SJ: What’s your biggest frustration as a writer? What do you consider the downside, or is there one? Is there any cliché that makes you want to wring people’s necks?
AJ&CS: Downside? Hmm. Not really. I think that if you write because you love to write, and you have a story to tell, then there is only an upside—that your voice will be heard. On the other hand, if your chief motivation is profit, it could make for a frustrating journey.
There are many clichés we’ve seen in the hundreds of YA books we’ve read for research. There’s the bad boy character that seems to be in an awful lot of books. Last we checked, there are still a fairly large number of good boys…at least where we live. That’s not to say we don’t like a little edge to our characters, because we do. But a girl shouldn’t always have to endure emotional torture in order to win her guy’s heart. It gets old sometimes.
SJ: If you had to be stuck in one of your own books/stories for the rest of your life, what would it be and why? If you had to stick a loved one in one of your own books, what would it be and why? An enemy?
AJ&CS: I think I’d like to be stuck in Episode 3 of Between Two Worlds: A New Beginning. It’s due out in late 2016 and there’s going to be such a surprising turn of events. In fact, I think I’ll take the whole family there. Our readers will never see it coming. For my enemies, I will banish them to live in the dystopian world of Episode 2: The Battle for Earth. It will be very tough for them to survive (play evil laugh track here).
SJ: Do you think it’s possible to develop a sure-fire recipe/formula for success as a writer? Would you want to, or does that compromise the art or the fun of it?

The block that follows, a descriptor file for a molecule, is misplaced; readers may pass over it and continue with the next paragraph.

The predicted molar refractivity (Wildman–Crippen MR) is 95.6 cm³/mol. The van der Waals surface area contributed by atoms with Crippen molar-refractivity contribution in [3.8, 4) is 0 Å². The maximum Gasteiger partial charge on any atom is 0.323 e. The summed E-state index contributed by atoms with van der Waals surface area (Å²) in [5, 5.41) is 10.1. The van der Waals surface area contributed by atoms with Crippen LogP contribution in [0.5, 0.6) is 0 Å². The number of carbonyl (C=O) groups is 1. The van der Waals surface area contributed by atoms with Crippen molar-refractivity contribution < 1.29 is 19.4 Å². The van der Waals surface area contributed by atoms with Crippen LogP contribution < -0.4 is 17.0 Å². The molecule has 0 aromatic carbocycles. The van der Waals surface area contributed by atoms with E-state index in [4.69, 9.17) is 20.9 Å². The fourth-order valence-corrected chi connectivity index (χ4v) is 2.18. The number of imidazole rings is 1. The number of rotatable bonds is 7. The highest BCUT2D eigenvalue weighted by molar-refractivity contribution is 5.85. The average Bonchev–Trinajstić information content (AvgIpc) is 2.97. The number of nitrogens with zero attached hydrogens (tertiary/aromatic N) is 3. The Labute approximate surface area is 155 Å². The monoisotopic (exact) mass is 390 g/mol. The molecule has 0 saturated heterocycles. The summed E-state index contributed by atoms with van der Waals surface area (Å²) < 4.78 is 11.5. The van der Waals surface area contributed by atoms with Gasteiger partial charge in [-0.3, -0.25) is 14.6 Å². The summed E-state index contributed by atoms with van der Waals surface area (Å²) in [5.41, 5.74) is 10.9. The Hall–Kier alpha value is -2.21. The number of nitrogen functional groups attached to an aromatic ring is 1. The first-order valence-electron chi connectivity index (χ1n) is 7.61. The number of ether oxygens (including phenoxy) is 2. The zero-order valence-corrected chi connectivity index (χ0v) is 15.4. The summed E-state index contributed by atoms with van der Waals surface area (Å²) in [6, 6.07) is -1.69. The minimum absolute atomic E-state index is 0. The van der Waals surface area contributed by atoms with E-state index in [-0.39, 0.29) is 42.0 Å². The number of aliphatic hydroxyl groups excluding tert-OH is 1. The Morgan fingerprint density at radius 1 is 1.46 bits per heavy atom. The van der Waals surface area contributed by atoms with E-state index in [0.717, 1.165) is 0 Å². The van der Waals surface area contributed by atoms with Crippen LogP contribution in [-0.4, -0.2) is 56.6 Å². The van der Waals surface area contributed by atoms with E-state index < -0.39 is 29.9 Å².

AJ&CS: The best laid plans? I’m not certain a surefire plan can even exist. Stuff always seems to happen. Things change. We change. I’d hate for us to have to file away a great idea just because it doesn’t fit a certain formula. I hope that the artistic aspects of storytelling always take the spotlight for us. Yeah! I think that’s the fun part.
SJ: Everyone has words of wisdom for young writers, so I’m not going to ask you about that. With a few unknown writers becoming success stories, a lot of people seem to think it’s an easy career choice. What would your words of wisdom be to these people?
AJ&CS: Learn to write well. Paint with words. Alliterate. Command the English language. Understand that Tom and me did not go to the mall. Tom and I did. And know that Jill did not follow Bob and I. She followed Bob and me. If you do not have a seasoned command of grammar, then seek out someone who does, and have him or her read your manuscript. If a bad report is had, then you will want to find and hire a good editor.
SJ: It seems like everyone likes to gang up on certain genres as being inferior, less meaningful, or cheap entertainment (especially if it’s speculative in nature). Make a case for the genre you write.
SJ&CS: The best case we can make for our genre is that we like it, it fits the story we want to tell, and so it is comfortable for our project. The story comes from the heart and the brain; the genre comes from the story. It’s a kind of natural flow.
SJ: What do you want people to instantly think of when they hear your name or your work mentioned?
AJ&CS: Quality writing and immersive stories.
SJ: Please tell us what’s up next for you. It’s plug time, so go for it!
AJ&CS: We are currently close to a first draft of the second book in our Ariel, Between Two Worlds series, which will be called The Battle for Earth. The middle volume in Ariel’s story will take a darker, more dystopian turn as the angels of Paradise mount a war against the Fallen. You’ll be riveted, we promise, and you’ll get to meet some uniquely fascinating new characters!
When it comes to being a husband and wife (or wife and husband) writing team, there are advantages, or benefits. Chief among them is that you get to practice the love scenes. He writes, she steers, and…well, it’s fun. He is a software designer and she is a doctor of education. AJ and CS Sparber live in the lovely town of Hudson, Ohio, with their son Ryan, their daughter Melanie, and an Aussie shepherd named Hunter.